The Covid-19 Dice Rolls

To paraphrase Hemingway, Covid-19 came into our family “gradually and then suddenly.”

I’m not sure where I was when Mrs. T. told me that her two relatives, whom I’ll call A. and B., were at risk.

A. had tested positive for the virus, was with fever, and had trouble breathing. And, most ominous: B. was mostly unresponsive.

But, I do remember thinking that I had to act; B. had a significant health challenge, was no longer able to live independently, and required 24/7 support.

So, I packed my bags. Let me explain.

Since most of a venture capital portfolio is filled with train wrecks (prior post here), as a VC, you get pretty used to crises. What I’ve learned the past 20+ years is this: “plan for the worst, hope for the best.”

As an entrepreneur, you always want to be ahead of the crisis and need to plan accordingly. If you’re just reactive all the time, you’re behind. And, if the worst doesn’t happen, it’s all upside, but you’re ready for the tough scenario, should it occur.

And, that’s how I viewed Covid-19.

I immediately packed, as I assumed I was going into a coronavirus hot zone. I don’t have an issue being a family home health aide (changing, feeding, and bathing a relative). I’m OK with living, sequestered, in a hotel room for weeks. But, the idea of saying goodbye to my children for a few weeks (or, for forever?) really torqued me.

But, I assumed the worst: A. would be hospitalized (and/or, pass away) given how the virus has afflicted older people, and one of us would have to go and care for B.

So, I packed. Then, I waited.

It’s a truism that the virus is the one that determines what fork in the decision tree you next go down. The rest of us get to wait and see what it does. In our situation, it was a very dizzying and complex decision tree.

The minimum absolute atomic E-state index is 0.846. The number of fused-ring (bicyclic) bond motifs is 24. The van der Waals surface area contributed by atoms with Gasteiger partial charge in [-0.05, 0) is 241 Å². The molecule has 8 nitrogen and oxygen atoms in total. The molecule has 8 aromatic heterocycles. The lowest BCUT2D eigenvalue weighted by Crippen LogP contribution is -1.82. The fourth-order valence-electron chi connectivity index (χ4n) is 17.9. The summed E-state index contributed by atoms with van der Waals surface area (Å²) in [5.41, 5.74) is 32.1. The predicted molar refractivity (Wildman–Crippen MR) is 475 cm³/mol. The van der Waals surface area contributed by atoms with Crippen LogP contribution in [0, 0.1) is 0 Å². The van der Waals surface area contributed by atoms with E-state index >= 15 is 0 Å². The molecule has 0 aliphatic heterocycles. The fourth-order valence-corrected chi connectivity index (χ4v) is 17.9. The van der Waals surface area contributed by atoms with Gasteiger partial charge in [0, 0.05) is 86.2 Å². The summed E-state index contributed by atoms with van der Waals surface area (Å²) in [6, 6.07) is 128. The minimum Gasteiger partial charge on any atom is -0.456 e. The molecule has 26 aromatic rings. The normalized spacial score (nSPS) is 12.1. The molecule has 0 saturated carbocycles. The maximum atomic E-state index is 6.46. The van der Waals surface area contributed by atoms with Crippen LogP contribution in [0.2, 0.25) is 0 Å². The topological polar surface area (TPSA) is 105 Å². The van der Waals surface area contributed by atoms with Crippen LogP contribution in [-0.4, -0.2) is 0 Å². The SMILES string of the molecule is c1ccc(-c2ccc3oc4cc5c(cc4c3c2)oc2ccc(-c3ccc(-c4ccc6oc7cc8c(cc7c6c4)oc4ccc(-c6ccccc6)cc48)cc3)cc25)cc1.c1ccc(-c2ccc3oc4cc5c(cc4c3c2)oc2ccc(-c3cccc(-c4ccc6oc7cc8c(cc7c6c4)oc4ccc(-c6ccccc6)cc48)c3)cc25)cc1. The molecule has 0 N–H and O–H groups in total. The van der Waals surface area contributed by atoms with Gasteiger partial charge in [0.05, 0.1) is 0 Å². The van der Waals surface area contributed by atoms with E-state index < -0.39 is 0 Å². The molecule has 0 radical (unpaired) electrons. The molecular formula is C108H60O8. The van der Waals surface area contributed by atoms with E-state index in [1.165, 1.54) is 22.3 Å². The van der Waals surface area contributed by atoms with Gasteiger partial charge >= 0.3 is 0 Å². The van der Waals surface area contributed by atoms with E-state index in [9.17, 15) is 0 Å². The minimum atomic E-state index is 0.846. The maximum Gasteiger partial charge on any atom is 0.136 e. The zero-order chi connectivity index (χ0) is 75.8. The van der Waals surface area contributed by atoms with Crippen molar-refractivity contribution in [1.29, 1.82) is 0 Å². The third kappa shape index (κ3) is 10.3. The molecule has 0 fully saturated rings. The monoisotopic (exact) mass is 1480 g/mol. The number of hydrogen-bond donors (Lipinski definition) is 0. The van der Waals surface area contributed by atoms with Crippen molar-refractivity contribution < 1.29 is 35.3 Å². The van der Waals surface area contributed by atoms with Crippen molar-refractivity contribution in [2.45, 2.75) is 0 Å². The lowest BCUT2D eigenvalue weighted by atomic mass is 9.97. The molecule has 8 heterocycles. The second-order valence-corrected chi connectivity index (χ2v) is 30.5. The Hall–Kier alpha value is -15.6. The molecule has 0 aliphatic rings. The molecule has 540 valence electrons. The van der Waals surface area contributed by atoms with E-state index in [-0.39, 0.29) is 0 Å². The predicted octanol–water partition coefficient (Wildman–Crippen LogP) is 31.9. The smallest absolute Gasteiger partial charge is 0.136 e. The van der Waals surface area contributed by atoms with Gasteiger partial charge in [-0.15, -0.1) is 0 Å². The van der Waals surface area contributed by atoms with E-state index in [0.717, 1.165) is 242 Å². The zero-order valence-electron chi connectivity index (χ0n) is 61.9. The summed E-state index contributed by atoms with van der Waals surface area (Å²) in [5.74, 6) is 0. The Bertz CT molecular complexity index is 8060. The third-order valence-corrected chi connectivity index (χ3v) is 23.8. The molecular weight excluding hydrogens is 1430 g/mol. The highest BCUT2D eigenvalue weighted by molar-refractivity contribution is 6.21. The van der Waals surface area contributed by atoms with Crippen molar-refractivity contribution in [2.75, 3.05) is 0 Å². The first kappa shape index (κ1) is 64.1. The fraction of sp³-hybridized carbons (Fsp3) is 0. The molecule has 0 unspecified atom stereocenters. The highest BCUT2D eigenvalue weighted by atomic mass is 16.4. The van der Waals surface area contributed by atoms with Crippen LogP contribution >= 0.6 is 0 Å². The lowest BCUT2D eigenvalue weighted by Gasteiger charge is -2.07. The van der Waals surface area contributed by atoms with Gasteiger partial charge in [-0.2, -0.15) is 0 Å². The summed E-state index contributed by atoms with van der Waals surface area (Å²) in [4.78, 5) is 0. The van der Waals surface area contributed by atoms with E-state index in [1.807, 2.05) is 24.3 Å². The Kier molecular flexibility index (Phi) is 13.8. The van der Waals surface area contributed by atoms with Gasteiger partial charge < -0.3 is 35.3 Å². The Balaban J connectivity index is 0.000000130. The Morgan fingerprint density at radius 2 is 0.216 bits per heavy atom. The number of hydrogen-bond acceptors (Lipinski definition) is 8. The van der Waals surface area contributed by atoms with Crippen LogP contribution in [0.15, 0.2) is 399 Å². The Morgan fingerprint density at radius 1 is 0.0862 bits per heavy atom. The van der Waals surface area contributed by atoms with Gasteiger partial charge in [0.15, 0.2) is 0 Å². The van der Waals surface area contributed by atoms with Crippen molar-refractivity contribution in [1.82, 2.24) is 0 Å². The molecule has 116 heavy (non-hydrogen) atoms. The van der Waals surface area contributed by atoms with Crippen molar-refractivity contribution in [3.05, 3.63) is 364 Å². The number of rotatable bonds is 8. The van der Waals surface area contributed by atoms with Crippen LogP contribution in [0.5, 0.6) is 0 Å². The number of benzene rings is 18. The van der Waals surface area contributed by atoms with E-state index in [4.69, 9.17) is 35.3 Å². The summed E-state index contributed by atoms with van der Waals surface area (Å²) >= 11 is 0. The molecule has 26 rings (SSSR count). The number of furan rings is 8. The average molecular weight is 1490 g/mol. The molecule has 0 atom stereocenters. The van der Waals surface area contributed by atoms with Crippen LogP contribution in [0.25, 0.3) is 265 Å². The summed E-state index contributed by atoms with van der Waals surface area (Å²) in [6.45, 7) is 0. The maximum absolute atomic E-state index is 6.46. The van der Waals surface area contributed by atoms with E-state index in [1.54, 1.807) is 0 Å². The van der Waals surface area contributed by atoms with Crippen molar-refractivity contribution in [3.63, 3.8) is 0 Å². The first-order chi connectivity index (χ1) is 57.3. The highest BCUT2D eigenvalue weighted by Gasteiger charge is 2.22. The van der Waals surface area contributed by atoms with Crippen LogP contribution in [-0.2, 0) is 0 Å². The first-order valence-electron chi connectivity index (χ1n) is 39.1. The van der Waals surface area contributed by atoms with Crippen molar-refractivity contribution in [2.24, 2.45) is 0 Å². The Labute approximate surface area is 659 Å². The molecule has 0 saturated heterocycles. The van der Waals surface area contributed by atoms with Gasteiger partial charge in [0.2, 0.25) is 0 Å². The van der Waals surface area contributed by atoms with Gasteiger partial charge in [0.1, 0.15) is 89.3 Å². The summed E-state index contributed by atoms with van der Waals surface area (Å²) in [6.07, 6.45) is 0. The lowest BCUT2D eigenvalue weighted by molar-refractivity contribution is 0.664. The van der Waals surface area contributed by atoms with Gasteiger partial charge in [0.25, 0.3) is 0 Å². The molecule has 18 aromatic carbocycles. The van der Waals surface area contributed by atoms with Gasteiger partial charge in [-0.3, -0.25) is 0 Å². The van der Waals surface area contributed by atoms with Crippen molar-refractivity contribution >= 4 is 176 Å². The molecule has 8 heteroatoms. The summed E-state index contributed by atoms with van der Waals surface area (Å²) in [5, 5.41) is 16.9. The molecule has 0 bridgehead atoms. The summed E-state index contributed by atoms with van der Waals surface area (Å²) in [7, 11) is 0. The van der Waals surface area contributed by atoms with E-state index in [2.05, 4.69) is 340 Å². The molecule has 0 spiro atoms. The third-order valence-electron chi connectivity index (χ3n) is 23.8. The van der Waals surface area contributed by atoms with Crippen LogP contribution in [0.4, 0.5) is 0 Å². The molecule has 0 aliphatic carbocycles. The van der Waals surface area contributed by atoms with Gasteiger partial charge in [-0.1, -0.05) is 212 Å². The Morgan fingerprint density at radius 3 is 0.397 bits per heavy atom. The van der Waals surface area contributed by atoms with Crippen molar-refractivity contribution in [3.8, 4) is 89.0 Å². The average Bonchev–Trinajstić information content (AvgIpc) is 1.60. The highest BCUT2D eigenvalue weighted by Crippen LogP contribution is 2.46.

Here are the questions we confronted:

  • Should one of us drop everything and go over there ASAP with little PPE?
  • Does B. have Covid-19?
  • Will either A. or B. have to go to the hospital?
  • If A. does, how do we care for B.?
  • For B.’s care, can we find 24/7 health aide coverage ASAP? If not, which of us should be the health aide?
  • Can we locate sufficient PPE?
  • What is the protocol for taking off PPE to minimize risk?
  • If we can find aides, what if one or more later contract Covid-19? Who will backfill so that we don’t have a coverage gap?
  • If one us is deployed, can we find a hotel that is open so that we don’t bring the coronavirus back to our house?
  • How do we get food and supplies to the hot zone?

The next 72 hours were absolutely volatile. We received new information every few hours and which re-shaped our action plan.

For example, we thankfully found some short-term home health aide coverage for the first 24 hours. But, we soon learned that some aides didn’t speak English well or were sent over with no PPE. (It was saddening to know that some are so desperate for wages that they are willing to work with Covid-19 patients without PPE.)

So, we needed someone on-site to monitor the care and hand out face masks, gloves, and face shields. We needed a case manager. One of us had to be there.